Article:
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External HD won't power on, even after troubleshooting. Is it fried?

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#1 Scypher


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Posted 24 January 2009 - 06:24 PM

Hi, I'm moderately knowledgeable when it comes to hardware (built my own computer, etc.) but I'm hoping somebody can help me with this problem that I don't know how to solve.

I have an external hard drive (Maxtor) that's a few years old. Some time ago, the DC socket has been problematic -- the HD would turn off suddenly sometimes, and it progressed to point where I had to manually hold the DC plug into the socket at a certain angle for the HD to stay on.

Yesterday, this method stopped working completely. When switched on, the HD was unresponsive (made no noise), and the LED "on" light (which is connected to the circuitboard part of the enclosure, not the HD itself) only flickers, like it can't get a steady stream of power. To top it off, the inside of the HD enclosure smelled of smoke.

I opened up the enclosure and tried connecting the HD to my computer directly, with a SATA cable and power adapter cable. But the HD doesn't show up on my computer and, unless I'm mistaken, I didn't hear the HD spin or make any noise.

I'm worried because at first I thought only the DC socket was the problem. That can be replaced, obviously. But I don't know anything about circuitry and I wonder if the constant on-off-on-off power that happened while jiggling the DC plug into place so many times might have actually fried the hard drive or something.

My question is:
With this information, can anybody tell if the hard drive is salvageable? Are any of these telltale signs that the data is simply lost? If not, I'm hoping I can take the busted hard drive to a computer expert and maybe have him open it up so I can get my files back - unlessss there's something else I should try that I'm missing!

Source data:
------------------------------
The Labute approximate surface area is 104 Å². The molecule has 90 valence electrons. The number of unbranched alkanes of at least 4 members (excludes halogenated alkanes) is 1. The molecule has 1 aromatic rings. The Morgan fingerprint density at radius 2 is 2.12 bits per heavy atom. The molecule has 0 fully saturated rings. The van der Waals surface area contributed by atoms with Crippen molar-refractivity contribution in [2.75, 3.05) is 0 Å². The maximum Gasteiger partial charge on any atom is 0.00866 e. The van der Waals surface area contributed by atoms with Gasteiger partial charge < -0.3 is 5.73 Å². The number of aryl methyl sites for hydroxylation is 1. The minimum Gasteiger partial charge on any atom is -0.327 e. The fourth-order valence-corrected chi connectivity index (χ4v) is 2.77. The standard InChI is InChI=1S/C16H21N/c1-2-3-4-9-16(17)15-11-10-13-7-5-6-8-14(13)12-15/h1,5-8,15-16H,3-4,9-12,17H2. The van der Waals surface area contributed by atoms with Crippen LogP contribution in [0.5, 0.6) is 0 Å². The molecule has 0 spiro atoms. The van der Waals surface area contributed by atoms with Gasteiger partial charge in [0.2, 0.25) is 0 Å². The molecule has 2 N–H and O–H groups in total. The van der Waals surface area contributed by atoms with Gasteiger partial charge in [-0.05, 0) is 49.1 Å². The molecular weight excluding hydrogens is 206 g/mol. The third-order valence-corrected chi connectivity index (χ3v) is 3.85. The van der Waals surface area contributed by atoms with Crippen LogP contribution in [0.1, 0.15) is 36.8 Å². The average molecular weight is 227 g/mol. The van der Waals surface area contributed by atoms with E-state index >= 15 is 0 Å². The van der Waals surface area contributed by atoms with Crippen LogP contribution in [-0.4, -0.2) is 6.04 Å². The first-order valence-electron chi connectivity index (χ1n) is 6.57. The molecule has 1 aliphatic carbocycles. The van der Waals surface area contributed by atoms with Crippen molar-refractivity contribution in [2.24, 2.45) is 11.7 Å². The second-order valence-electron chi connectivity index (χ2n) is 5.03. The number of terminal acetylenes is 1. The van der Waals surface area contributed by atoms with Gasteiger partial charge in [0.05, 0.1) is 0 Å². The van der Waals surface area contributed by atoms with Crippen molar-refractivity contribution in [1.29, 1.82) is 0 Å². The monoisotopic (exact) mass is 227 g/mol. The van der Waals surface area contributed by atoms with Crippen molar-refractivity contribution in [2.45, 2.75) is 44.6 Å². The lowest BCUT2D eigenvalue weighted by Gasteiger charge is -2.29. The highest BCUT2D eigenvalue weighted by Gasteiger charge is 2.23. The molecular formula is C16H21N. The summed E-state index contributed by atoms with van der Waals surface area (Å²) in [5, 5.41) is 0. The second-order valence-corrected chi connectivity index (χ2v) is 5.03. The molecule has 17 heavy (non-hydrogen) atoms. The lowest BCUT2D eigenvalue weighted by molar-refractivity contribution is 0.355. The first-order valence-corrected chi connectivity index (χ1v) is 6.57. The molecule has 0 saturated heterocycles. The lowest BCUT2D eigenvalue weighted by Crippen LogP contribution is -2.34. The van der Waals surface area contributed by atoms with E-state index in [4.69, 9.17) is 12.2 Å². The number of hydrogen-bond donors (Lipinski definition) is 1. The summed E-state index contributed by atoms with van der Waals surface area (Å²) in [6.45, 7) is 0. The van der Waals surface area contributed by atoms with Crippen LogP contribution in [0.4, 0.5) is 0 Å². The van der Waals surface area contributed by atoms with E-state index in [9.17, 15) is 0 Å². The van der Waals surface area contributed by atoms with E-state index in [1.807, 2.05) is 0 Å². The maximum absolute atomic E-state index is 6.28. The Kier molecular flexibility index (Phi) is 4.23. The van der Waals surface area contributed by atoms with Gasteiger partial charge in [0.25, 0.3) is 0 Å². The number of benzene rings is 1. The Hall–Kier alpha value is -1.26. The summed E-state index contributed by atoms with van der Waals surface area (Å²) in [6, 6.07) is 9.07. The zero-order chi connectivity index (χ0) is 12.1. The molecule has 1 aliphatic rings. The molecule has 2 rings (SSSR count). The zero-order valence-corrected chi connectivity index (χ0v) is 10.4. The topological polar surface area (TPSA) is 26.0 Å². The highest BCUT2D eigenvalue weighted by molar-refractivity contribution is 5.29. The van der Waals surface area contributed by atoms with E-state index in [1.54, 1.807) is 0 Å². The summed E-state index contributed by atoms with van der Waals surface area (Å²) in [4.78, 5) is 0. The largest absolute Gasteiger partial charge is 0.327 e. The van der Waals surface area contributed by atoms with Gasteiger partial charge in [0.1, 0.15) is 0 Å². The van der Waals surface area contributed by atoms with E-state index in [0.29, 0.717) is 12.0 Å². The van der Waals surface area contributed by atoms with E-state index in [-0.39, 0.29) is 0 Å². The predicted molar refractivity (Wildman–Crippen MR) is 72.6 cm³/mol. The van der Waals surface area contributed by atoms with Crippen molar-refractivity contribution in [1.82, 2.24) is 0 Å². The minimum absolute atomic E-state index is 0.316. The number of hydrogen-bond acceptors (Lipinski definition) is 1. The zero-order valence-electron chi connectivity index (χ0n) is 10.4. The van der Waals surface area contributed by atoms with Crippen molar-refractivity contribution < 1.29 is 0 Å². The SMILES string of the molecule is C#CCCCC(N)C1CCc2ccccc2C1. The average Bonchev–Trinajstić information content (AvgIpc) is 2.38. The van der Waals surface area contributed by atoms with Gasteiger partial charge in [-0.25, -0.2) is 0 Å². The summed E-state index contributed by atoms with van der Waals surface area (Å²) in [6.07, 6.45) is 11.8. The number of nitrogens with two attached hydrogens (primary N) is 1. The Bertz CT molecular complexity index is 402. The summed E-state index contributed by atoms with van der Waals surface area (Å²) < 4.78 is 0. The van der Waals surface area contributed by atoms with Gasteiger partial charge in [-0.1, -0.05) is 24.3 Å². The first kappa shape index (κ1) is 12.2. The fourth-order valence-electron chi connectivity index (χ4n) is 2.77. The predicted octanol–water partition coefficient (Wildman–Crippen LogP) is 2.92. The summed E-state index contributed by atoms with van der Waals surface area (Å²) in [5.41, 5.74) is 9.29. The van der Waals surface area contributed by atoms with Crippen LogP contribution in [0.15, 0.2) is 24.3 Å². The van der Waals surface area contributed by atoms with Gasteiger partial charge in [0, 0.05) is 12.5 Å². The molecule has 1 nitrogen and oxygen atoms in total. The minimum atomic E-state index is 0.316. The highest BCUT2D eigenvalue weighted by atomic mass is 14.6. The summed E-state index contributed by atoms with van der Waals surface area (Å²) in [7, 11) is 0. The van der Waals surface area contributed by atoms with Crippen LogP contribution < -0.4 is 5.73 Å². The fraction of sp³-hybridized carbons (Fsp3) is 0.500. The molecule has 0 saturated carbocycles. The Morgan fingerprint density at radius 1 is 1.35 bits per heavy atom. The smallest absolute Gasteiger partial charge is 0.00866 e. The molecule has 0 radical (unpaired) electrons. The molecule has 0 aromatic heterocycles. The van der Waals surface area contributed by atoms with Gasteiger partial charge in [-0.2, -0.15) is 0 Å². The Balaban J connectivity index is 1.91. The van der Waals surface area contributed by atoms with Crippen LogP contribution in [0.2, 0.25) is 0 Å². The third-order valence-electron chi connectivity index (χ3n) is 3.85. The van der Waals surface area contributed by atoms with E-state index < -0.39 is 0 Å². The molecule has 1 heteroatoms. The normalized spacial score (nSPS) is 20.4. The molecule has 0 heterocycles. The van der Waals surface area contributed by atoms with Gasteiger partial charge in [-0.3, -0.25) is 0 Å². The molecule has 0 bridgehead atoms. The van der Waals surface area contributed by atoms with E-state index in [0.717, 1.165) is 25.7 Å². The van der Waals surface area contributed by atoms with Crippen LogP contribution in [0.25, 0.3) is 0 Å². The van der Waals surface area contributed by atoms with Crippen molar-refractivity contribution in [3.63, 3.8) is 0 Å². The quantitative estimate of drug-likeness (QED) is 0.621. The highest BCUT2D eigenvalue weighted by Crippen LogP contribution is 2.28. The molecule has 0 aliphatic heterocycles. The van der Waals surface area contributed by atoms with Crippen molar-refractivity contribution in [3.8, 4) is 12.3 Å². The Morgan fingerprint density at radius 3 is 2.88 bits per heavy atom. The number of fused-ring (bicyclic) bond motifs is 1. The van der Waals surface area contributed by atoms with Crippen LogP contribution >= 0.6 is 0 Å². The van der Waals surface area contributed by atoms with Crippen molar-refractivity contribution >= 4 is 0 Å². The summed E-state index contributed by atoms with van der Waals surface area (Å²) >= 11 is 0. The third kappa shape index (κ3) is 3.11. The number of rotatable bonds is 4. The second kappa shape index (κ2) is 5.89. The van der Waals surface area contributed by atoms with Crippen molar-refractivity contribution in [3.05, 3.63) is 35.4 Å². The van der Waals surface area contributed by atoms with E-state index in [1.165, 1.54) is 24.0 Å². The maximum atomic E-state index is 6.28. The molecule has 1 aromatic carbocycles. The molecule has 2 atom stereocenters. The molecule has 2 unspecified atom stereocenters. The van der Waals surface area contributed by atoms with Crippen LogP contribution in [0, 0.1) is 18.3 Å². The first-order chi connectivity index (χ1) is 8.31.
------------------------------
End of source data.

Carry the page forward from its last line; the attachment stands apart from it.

Thanks for your time!

Edited by Scypher, 24 January 2009 - 06:28 PM.

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#2 hamluis



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Posted 24 January 2009 - 07:17 PM

Hi :thumbsup:.

In the first place...when talking "external drive", you are really referring to two things: the enclosure (with the power and USB connections) and the drive itself (just a regular drive, can be removed and directly attached to the motherboard like any other hard drive).

The enclosure is the weak link, IMO.

An enclosure can fail...and there can be nothing at all wrong with the drive. The best way to confirm whether there is or is not, IMO...is to remove the drive and attach it directly to the motherboard in typical manner.


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